Vantage Point: Road or No Road?

1948 LMT SycamoreIt looks like a public road, it’s used like a public road, but is it one?

My township seems to have lots of road controversies. There was the declined offer of a cul-de-sac in a proposed development, meaning the road would need to remain private and not the responsibility of the municipality. (See “Thanks, But No Thanks,” May/June 2021) There was the road that had been buried 50 years ago under the pavement of a public parking lot, lack of proper vacation only discovered after a developer submitted plans for a structure on top of it. (See “Public Benefit,” April 2015). The most recent twisted tale to hit local headlines is about 225 feet of a paved and curbed section of Sycamore Avenue.

Looking at it and driving on it, no one considers this one-block section of suburban street as anything but a public way. There is no sign indicating its private status, no demarcation by differences in pavement, and the street sign at the intersection is of the same unique historic style as found throughout the township. The road provides one of only two drivable access ways to the nearby train station and post office. The general public uses it freely.

This single block of roadway first appears on 1948 tax maps, during the decade that Sycamore Avenue was created. Five individual home lots abut this road segment, two with driveways opening onto it. The difficulty is that the 1940s owners along this stretch of Sycamore Avenue decided not to dedicate it to the township when the rest of the road was, opting (for some reason lost in history) to keep it private. Over the ensuing decades, both the township and residents forgot whose responsibility this road was, and everyone—public and township—began treating it as a public dedicated way. Everyone drove on it, and the township paved and snowplowed it.

It was only this summer, as he was reviewing snow removal routes to be ready for winter, that the township’s public works director somehow discovered the non-public status of this single block of Sycamore Avenue.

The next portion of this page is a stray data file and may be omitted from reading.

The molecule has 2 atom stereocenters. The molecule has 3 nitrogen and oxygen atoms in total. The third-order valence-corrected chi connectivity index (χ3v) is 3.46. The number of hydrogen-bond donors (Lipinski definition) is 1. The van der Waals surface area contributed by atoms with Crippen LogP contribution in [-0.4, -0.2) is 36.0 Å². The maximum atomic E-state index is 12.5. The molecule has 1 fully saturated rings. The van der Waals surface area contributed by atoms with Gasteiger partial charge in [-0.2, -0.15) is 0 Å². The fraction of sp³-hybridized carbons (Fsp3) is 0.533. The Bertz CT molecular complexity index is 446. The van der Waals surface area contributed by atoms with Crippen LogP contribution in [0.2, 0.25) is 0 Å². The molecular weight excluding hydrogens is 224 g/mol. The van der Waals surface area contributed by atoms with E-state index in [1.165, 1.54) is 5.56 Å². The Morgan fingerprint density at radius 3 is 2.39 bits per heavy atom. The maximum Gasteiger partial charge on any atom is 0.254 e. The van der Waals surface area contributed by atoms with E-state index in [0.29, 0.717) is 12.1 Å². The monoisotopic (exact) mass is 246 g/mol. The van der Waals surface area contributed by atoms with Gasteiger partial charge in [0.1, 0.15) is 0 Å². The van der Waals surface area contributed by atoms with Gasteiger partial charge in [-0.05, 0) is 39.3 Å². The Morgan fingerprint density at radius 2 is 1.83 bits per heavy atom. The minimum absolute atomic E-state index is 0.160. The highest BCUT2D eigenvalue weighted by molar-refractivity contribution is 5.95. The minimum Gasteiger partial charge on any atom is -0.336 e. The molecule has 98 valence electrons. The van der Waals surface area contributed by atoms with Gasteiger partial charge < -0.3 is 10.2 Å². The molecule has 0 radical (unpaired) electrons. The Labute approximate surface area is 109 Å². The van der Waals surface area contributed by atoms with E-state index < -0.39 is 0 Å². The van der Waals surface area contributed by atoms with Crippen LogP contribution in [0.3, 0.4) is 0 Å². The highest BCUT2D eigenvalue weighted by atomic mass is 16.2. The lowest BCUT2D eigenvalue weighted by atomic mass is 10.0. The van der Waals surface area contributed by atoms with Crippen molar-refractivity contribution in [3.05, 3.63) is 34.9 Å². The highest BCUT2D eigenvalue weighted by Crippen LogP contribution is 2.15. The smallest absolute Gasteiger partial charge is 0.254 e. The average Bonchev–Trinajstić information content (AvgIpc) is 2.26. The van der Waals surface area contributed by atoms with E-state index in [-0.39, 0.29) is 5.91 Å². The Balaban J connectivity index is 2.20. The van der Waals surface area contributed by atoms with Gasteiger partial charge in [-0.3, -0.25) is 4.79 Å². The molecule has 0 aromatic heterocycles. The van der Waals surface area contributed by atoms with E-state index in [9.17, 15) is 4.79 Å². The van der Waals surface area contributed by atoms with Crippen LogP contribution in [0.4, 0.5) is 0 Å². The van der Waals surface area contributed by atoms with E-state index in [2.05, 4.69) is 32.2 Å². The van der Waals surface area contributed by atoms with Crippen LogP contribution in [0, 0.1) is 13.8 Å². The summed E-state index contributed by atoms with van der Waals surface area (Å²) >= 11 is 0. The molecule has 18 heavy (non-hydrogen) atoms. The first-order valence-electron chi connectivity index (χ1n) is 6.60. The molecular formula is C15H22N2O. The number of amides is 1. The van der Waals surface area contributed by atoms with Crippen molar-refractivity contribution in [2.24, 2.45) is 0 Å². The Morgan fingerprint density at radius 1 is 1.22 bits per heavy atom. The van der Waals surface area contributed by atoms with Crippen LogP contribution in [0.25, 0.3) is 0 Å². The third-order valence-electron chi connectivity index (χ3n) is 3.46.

The can of worms peeled open; the road needs repaving. Who should pay, now that it’s known that it is not a public road? Then again—is that an accurate assessment of its status?

Currently the roadbed belongs to the five abutting residential lot owners. Neither they nor prior owners have ever done anything to prevent others from using the road for the past 70-plus years. Township residents and township officials have all treated it as a public thoroughfare, complete with paving and plowing and driving and bus routing. Had it been treated as private, there would have been much less traffic, and much less wear and tear on it.

But now that the record of private ownership has come to light, the abutting owners have been assessed the cost of repaving it. Ouch! The township commissioners must now vote on two items: (1) acceptance of this section of road, and (2) reimbursement to the abutting owners for the repair. Incredibly, a preliminary vote on the second aspect split nearly evenly, only narrowly favoring the repayment. Whatever happened to equity, the attempt to look beyond stringent adherence to rules when such applications don’t yield a fair result?

There are rights that accrue to anyone who uses land (or a road) for a statutorily prescribed number of years, openly and known to the true owner. Such actions give rise to prescriptive rights if the intent is only to use the land (or road) and not claim ownership of it. A claim of ownership would be an adverse possession claim, but this is just a claim of a right to use a strip of land that looks like every other road in the area. If the owners were aware of their title (but were they?), then possibly the public gained rights by prescription, making it still private property but burdened by public use.

As surveyors, we all know about the need for both an offer and an acceptance for there to be a true dedication. But if the public has used it and a governmental entity has been maintaining it for well beyond any statutorily required number of years for adversity or prescription, could there possibly be an implied dedication, with an implied acceptance? Why would the township take care of it for so long if it didn’t believe it was a public road?

In the jurisdictions where I’m familiar with the rules, it is not legal for public funds to be spent on maintaining private roads unless landowners pay the cost. While repaving costs are being assessed now, this is definitely not the first expenditure on maintenance that has occurred since the road was created and opened. Maybe the owners should erect a tollbooth to raise funds for repaving.

About the Author

Wendy Lathrop, PS, CFM, CFS

Wendy Lathrop is licensed as a Professional Land Surveyor in NJ, PA, DE, and MD, and has been involved since 1974 in surveying projects ranging from construction to boundary to environmental land use disputes. She is a Professional Planner in NJ, and a Certified Floodplain Manager through ASFPM.